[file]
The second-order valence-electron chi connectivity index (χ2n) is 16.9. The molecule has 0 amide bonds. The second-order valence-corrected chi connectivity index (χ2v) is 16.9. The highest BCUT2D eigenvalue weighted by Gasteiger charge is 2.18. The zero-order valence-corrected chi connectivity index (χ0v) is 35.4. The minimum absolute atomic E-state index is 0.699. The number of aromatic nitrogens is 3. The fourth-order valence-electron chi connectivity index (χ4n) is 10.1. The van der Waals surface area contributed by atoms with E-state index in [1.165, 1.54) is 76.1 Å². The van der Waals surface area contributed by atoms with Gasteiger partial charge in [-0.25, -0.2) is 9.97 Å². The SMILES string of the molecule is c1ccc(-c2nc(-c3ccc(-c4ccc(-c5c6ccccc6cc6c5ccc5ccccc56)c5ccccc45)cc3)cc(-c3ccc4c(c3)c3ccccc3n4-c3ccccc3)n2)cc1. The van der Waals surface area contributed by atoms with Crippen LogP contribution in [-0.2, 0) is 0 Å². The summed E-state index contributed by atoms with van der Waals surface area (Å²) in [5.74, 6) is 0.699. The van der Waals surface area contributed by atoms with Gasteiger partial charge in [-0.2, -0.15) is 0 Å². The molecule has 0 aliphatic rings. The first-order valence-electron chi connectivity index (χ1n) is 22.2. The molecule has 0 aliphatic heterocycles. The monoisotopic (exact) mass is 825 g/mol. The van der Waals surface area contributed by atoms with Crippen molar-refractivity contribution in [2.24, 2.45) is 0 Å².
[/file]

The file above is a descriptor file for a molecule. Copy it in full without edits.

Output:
The second-order valence-electron chi connectivity index (χ2n) is 16.9. The molecule has 0 amide bonds. The second-order valence-corrected chi connectivity index (χ2v) is 16.9. The highest BCUT2D eigenvalue weighted by Gasteiger charge is 2.18. The zero-order valence-corrected chi connectivity index (χ0v) is 35.4. The minimum absolute atomic E-state index is 0.699. The number of aromatic nitrogens is 3. The fourth-order valence-electron chi connectivity index (χ4n) is 10.1. The van der Waals surface area contributed by atoms with E-state index in [1.165, 1.54) is 76.1 Å². The van der Waals surface area contributed by atoms with Gasteiger partial charge in [-0.25, -0.2) is 9.97 Å². The SMILES string of the molecule is c1ccc(-c2nc(-c3ccc(-c4ccc(-c5c6ccccc6cc6c5ccc5ccccc56)c5ccccc45)cc3)cc(-c3ccc4c(c3)c3ccccc3n4-c3ccccc3)n2)cc1. The van der Waals surface area contributed by atoms with Crippen LogP contribution in [-0.2, 0) is 0 Å². The summed E-state index contributed by atoms with van der Waals surface area (Å²) in [5.74, 6) is 0.699. The van der Waals surface area contributed by atoms with Gasteiger partial charge in [-0.2, -0.15) is 0 Å². The molecule has 0 aliphatic rings. The first-order valence-electron chi connectivity index (χ1n) is 22.2. The molecule has 0 aliphatic heterocycles. The monoisotopic (exact) mass is 825 g/mol. The van der Waals surface area contributed by atoms with Crippen molar-refractivity contribution in [2.24, 2.45) is 0 Å².